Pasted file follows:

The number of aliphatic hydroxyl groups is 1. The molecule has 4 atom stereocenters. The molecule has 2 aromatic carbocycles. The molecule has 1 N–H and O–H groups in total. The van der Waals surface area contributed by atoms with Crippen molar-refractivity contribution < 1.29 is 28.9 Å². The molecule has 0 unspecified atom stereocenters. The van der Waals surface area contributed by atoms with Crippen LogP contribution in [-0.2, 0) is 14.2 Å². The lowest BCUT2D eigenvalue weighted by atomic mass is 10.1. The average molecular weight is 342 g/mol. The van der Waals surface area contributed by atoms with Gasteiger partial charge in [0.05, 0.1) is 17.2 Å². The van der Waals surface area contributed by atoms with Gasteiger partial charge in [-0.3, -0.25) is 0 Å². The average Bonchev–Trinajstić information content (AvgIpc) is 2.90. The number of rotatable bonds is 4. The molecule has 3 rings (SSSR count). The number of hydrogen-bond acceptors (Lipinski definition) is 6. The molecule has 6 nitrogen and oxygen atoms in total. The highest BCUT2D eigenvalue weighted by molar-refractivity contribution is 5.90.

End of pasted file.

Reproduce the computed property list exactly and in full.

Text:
The number of aliphatic hydroxyl groups is 1. The molecule has 4 atom stereocenters. The molecule has 2 aromatic carbocycles. The molecule has 1 N–H and O–H groups in total. The van der Waals surface area contributed by atoms with Crippen molar-refractivity contribution < 1.29 is 28.9 Å². The molecule has 0 unspecified atom stereocenters. The van der Waals surface area contributed by atoms with Crippen LogP contribution in [-0.2, 0) is 14.2 Å². The lowest BCUT2D eigenvalue weighted by atomic mass is 10.1. The average molecular weight is 342 g/mol. The van der Waals surface area contributed by atoms with Gasteiger partial charge in [0.05, 0.1) is 17.2 Å². The van der Waals surface area contributed by atoms with Gasteiger partial charge in [-0.3, -0.25) is 0 Å². The average Bonchev–Trinajstić information content (AvgIpc) is 2.90. The number of rotatable bonds is 4. The molecule has 3 rings (SSSR count). The number of hydrogen-bond acceptors (Lipinski definition) is 6. The molecule has 6 nitrogen and oxygen atoms in total. The highest BCUT2D eigenvalue weighted by molar-refractivity contribution is 5.90.